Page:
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People doubling up with relatives and women and children in refuges among 30,000 ‘hidden homeless’, charity says


A homeless person's tent on O'Connell Street

A homeless person's tent on O'Connell Street

A homeless person's tent on O'Connell Street

People forced to move back in with relatives, women and children in domestic violence shelters, and asylum seekers living in direct provision are among 30,000 ‘hidden homeless’ people not captured by official statistics, a leading charity has warned.

A new report from the Society of St Vincent de Paul (SVP) has highlighted the issues facing over 30,000 ‘hidden homeless’ people nationwide.

The detailed report on housing and homelessness entitled Combating Housing Exclusion in Ireland, welcomes the publication of the Government’s Housing for All plan but warns more emphasis needs to be placed on eradicating child and family homelessness at source.

According to the study, another major area of concern is number of people who are not counted as homeless because of anomalies in homeless figures.

SVP says that the ‘official’ count of 8,132 people experiencing homelessness in July 2021 does not include over 20,000 individuals and families on the social housing list doubling up with friends or family, often known as the hidden homeless.

Nor does it include over 3,000 women and children in domestic violence refuges or almost 8,000 individuals living in direct provision.

SVP says it particularly welcomes the increased ambition regarding the State’s role in the provision of social and affordable housing and the commitment to work to eradicate homelessness by 2030.

However, the charity says it is disappointed that specific measures were not included to address rural homelessness and housing insecurity; an issue which it argues is of increasing concern for its volunteer members who are working in communities outside of the main urban areas.

The analysis of the Housing for All plan estimates that the social housing targets need to be increased to an average of 15,000 per year to meet current demand and reduce the reliance on the private rented sector to accommodate low-income households.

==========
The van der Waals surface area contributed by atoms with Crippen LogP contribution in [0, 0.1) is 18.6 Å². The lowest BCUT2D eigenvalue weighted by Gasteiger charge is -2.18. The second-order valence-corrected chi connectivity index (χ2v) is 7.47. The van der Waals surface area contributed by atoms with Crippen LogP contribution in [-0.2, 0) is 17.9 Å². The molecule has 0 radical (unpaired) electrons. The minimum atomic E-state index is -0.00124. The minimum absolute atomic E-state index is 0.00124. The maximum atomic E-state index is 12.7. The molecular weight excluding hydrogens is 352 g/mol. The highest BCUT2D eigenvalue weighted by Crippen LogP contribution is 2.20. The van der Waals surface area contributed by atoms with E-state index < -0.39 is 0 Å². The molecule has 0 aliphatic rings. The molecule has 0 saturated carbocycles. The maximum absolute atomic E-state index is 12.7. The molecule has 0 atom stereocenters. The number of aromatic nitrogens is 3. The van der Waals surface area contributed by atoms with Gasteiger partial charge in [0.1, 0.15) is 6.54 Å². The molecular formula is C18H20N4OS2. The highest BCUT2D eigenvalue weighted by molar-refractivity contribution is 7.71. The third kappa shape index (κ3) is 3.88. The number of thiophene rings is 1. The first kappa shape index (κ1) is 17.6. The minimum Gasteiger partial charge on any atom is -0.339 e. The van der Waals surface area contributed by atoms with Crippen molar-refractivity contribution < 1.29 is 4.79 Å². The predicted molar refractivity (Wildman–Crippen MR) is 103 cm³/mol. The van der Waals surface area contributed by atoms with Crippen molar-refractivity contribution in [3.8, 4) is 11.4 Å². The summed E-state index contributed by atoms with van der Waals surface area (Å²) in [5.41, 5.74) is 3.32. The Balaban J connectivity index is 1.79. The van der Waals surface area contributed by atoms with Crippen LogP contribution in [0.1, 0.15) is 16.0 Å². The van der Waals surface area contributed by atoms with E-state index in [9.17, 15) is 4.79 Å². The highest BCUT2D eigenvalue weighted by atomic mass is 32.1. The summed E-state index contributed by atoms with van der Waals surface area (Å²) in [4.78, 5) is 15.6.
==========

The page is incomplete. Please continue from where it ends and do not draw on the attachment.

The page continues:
In the Housing for All plan the target for 2022 is 9,000 and from 2026 to 2030 the target is 10,200 homes per year.

SVP policy and research officer Marcella Stakem said, “the acute need for increased provision of social homes which will provide safety and security is to the forefront of the minds of SVP members who visit and support individuals, families and children living in substandard accommodation, insecure rented properties and emergency homeless accommodation.

“While the scale of long-term housing need outstrips the target set out in the Housing for All Plan, the shift towards the delivery of the direct build of social and affordable housing and increased capital investment is welcome.”

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“Importantly, as we wait for more social housing to come on stream, the commitment to review the level of discretion applied by Local Authorities for the Housing Assistance Payment is a positive development. This must include a review of the limits as this will be critical if we are to address the issue of HAP [housing assistance payment] top-ups which force so many families SVP assists into financial distress,” she continued.

SVP says there are over 600,000 people, including 140,000 children in Ireland living in substandard housing and it has welcomed the retention of the 25pc inspection rate by local authorities to ensure properties meeting minimum standards and the commitment to introduce minimum energy efficiency standards in the private rented sector.

It says these measures need to be backed up with clear strategies for delivery and the requisite level of funding.

Rose McGowan, SVP national president, said, “we welcome the publication of Housing for All as we urgently need it to deliver for the people SVP assists and to provide a pathway so the State can provide secure and affordable homes for people to live in vibrant and sustainable communities.”

Overall, the charity says a greater focus on those most acutely impacted by the homeless crisis is required to ensure no one is left behind.

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